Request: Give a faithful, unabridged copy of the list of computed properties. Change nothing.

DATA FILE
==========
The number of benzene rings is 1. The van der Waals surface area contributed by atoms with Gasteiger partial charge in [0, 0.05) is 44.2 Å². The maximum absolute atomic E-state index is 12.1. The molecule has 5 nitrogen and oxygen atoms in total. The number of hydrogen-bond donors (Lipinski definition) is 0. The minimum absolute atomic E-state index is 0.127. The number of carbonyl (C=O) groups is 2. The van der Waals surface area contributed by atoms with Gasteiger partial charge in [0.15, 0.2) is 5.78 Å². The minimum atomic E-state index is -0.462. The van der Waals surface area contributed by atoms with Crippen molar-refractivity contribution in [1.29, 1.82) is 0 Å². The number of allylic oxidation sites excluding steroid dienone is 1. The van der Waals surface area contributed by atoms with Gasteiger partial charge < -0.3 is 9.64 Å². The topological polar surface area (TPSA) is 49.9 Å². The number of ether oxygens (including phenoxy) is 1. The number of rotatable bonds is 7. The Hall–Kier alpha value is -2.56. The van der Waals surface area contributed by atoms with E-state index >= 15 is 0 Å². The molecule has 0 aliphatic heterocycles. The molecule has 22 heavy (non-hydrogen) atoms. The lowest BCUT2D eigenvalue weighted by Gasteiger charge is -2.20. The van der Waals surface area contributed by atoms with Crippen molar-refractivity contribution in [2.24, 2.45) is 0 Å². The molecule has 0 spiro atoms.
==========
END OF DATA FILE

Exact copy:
The number of benzene rings is 1. The van der Waals surface area contributed by atoms with Gasteiger partial charge in [0, 0.05) is 44.2 Å². The maximum absolute atomic E-state index is 12.1. The molecule has 5 nitrogen and oxygen atoms in total. The number of hydrogen-bond donors (Lipinski definition) is 0. The minimum absolute atomic E-state index is 0.127. The number of carbonyl (C=O) groups is 2. The van der Waals surface area contributed by atoms with Gasteiger partial charge in [0.15, 0.2) is 5.78 Å². The minimum atomic E-state index is -0.462. The van der Waals surface area contributed by atoms with Crippen molar-refractivity contribution in [1.29, 1.82) is 0 Å². The number of allylic oxidation sites excluding steroid dienone is 1. The van der Waals surface area contributed by atoms with Gasteiger partial charge < -0.3 is 9.64 Å². The topological polar surface area (TPSA) is 49.9 Å². The number of ether oxygens (including phenoxy) is 1. The number of rotatable bonds is 7. The Hall–Kier alpha value is -2.56. The van der Waals surface area contributed by atoms with E-state index >= 15 is 0 Å². The molecule has 0 aliphatic heterocycles. The molecule has 22 heavy (non-hydrogen) atoms. The lowest BCUT2D eigenvalue weighted by Gasteiger charge is -2.20. The van der Waals surface area contributed by atoms with Crippen molar-refractivity contribution in [2.24, 2.45) is 0 Å². The molecule has 0 spiro atoms.